Widgets at Penn State
Ellysa Stern CahoyEmily Rimland. Facebook application for the library. Led them to think about simple pages. Build “Research JumpStart” aimed at beginning users. Uses widgets — little bits of content taken from their source and dumped into another page.
Widgets provide easy access to popular, most valuable resources. Once you have widgets, you can place them in other environments (iGoogle, for example). Widgets help you compartmentalize your information and provide just what’s needed, when it’s needed.
Widgets on JumpStart page: 1) Catalog search. 2) ProQuest 3) Research guides for specific courses/subjects — just the guides that are most used by undergraduates. 4) Chat widget (they use AIM).
iGoogle widgets have proved very popular. Faculty and students have liked taking the search tools and RSS feeds and creating a personalized page.
Binky Lush. How these were developed. Uses WidgetBox. Provide widgets for all sorts of services (iGoogle, PageFlakes, social networking sites, etc.). Provides code for your own site, to include in a blog, etc. All of Penn State’s widgets are hosted by Widget Box. This is the “get widget” chicklet that appears on the JumpStart page in each gadget. This gives you a window with options for all sorts of places the widget can be embedded — code customized for each site — or raw HTML.
I wonder about whether this makes sense; to host this sort of content on an external site. What are advantages? There’s obvious ease of creating the widget, but shouldn’t core services be hosted locally?
WidgetBox lets you create a Facebook widget, but doesn’t fully take advantage of Facebook’s social graph — so PennState is developing their own.
LibraryGuides at Temple
DerekDerik Badman and Kristina DeVoe
Original subject guides were static pages, long lists of annotated links. There were based on Contribute, which was not easy to use, according to
DerekDerik. No functionality other than what was on the page.
Brought in LibGuides in spring 2007. Had a semester to migrate all 90+ guides into LibGuides. Was fairly easy to do. Creating and maintaining guides easy. Also very flexible. Content of guide can be organized by resource type (like always), but also by any other categories library wants — time period, topic, etc. Units of class, paper topics, anything that’s needed. And that librarian has time for.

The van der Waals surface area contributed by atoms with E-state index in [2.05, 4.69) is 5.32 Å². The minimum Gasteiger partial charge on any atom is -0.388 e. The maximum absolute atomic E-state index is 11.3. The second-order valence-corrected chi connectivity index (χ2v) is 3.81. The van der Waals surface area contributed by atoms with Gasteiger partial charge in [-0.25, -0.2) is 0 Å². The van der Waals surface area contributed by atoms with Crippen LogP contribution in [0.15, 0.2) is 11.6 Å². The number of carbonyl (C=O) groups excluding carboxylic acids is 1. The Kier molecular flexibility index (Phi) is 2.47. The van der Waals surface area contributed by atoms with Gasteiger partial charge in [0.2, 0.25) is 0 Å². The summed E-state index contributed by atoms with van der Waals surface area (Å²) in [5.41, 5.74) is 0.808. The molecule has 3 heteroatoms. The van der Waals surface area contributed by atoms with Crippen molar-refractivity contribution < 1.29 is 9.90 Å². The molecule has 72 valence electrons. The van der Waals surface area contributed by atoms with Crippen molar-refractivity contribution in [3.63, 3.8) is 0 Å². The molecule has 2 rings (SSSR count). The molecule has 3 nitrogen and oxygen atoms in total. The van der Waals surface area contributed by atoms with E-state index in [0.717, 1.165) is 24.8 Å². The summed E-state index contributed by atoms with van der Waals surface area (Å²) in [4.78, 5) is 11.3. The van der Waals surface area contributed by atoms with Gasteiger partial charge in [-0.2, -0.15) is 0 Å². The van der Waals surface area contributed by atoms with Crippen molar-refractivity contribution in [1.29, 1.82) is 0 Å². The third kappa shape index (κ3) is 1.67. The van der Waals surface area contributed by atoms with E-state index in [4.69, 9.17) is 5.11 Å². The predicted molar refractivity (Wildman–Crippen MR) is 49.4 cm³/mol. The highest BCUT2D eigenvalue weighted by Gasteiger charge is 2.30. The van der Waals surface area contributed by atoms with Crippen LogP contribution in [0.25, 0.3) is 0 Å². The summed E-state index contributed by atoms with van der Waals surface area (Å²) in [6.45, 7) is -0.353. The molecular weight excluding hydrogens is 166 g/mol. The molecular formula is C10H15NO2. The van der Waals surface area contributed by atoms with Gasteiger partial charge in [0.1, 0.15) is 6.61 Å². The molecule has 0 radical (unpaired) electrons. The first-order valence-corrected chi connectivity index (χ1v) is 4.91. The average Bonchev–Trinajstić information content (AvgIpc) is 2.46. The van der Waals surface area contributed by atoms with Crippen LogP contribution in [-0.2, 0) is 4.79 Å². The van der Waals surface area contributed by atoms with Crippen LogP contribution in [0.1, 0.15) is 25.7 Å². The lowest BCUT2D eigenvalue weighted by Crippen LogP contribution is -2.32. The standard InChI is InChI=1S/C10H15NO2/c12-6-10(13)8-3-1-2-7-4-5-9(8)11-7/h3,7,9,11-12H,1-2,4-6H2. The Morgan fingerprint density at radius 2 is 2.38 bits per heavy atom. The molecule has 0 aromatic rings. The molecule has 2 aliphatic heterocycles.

Content is modular. Easy to take a content block from one guide to another. Easy to share.
Users can find guides by subject, by tags, by “featured resources”, by recently updated, by ratings. Users can comment on guides — either on guide as a whole or on a section. Allows community building to start. LibGuides also has a polls feature — about the guide, or anything else.
They’ve added widgets (chat, calendar, etc.) as well as direct search boxes so that users can search directly in featured resources without having to first go to a page and then search. Similarly, tailored federated search. Pull in RSS feeds from various sources — for example, table of contents for specific journals or news.
Have used for course guides — a guide not just for a subject, but for a particular course. Resources are targeted to specific classes and contain resources that are relevant at that point in the semester.
Usage… Usage has gone up significantly (static guides vs. dynamic guides).
Marketing is important. Students need to know the new guides exist, that they are better than the old.
What else can LibGuides be used for? Ideas… 1) Information literacy. For example, adding descriptions of “primary sources” to the Temple history guide. 2) Co-opt faculty; invite them to get involved and become partners in creating the resources, tailored for their needs.
Question: What are privacy implications of using a service like widgetbox or libguides?
Answer: LibGuides doesn’t save any data. No user accounts are created. It is hosted at LibGuides. Widgetbox… Widgetbox is similar, but not clear how much data is stored.
Question: How easy is it integrate guides into local web site?
Answer: We don’t know yet. Redirected old URLs to new. But since LibGuides is hosted, it’s not on the same server.
Question: Are other sites embedding PSU’s widgets in their sites?
Answer: We don’t know — don’t have that level of detail as to where it gets embedded.
Update 4:30 PM 7 April Corrected name of first PSU speaker and corrected link. Update 11:20 PM 7 April Corrected Derik’s name. Not my day for getting names right.